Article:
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Searching for the ~ one character isn't easy. I was looking over some css and found this

.check:checked ~ .content {

What does it mean?

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Check the demo you will understand Here is a list of CSS selectors –  Dipak May 28 '12 at 9:14
FYI, it sometimes helps if you spell out the name of the character in question. In this case, searching for "css tilde" yielded lots of relevant results. –  Shawn Chin May 28 '12 at 9:15
I didnt even know it was called a tilde, its just a squigle –  Akshat May 28 '12 at 9:19
Searches for "css squiggle selector" works too ;) –  Shawn Chin May 28 '12 at 9:27
To find the name of symbol, you can often copy it from your browser and paste into Wikipedia's search. Use the appropriate Wikipedia language site. –  Kelvin Apr 9 '13 at 20:31

3 Answers 3

up vote 273 down vote accepted

The ~ selector is in fact the General sibling combinator:

The general sibling combinator is made of the "tilde" (U+007E, ~) character that separates two sequences of simple selectors. The elements represented by the two sequences share the same parent in the document tree and the element represented by the first sequence precedes (not necessarily immediately) the element represented by the second one.

Consider the following example:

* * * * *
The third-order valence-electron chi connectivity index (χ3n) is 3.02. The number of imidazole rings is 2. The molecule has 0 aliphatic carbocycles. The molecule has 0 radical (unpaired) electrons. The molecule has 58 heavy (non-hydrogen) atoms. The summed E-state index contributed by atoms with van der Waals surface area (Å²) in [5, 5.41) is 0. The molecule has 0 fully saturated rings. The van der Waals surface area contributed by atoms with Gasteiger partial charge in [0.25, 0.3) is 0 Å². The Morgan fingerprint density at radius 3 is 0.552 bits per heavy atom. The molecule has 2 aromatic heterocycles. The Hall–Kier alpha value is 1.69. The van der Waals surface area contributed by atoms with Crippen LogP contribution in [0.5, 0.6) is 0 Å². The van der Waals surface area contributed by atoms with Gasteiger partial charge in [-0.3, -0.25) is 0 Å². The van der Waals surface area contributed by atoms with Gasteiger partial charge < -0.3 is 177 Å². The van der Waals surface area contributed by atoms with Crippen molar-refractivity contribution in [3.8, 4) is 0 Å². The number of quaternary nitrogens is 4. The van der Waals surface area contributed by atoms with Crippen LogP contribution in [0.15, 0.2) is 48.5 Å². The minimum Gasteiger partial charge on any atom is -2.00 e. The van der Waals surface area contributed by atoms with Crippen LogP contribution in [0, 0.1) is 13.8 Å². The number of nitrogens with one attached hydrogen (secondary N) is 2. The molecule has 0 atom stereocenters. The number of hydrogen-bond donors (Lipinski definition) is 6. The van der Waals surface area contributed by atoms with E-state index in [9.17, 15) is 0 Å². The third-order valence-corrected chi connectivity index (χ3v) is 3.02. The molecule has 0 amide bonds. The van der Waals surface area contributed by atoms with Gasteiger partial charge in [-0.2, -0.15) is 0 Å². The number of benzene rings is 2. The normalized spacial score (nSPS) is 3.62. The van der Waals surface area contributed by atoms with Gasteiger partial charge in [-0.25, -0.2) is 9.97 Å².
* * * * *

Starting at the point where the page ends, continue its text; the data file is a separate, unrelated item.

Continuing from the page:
.a ~ .b {
  background-color: powderblue;
  <li class="b">1st</li>
  <li class="a">2nd</li>
  <li class="b">4th</li>
  <li class="b">5th</li>

.a ~ .b matches the 4th and 5th list item because they:

  • Are .b elements
  • Are siblings of .a
  • Appear after .a in HTML source order.

Likewise, .check:checked ~ .content matches all .content elements that are siblings of .checked:checked and appear after it.

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+1 for definition accompanied by a practical example. –  kta Feb 26 '14 at 22:36
Your recent update made this much more succinct! –  MathiasaurusRex Mar 4 '14 at 14:46
plus one for a funky color name. I also love navajowhite –  rupps Feb 20 at 1:36

General sibling combinator

The general sibling combinator selector is very similar to the adjacent sibling combinator selector. The difference is that the element being selected doesn't need to immediately succeed the first element, but can appear anywhere after it.

More info

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It is General sibling combinator and is explained in @Salaman's answer very well.

What I did miss is Adjacent sibling combinator which is + and is closely related to ~.

example would be

.a + .b {
  background-color: #ff0000;

  <li class="a">1st</li>
  <li class="b">2nd</li>
  <li class="b">4th</li>
  <li class="a">5th</li>
  • Matches elements that are .b
  • Are adjacent to .a
  • After .a in HTML

In example above it will mark 2nd li but not 4th.


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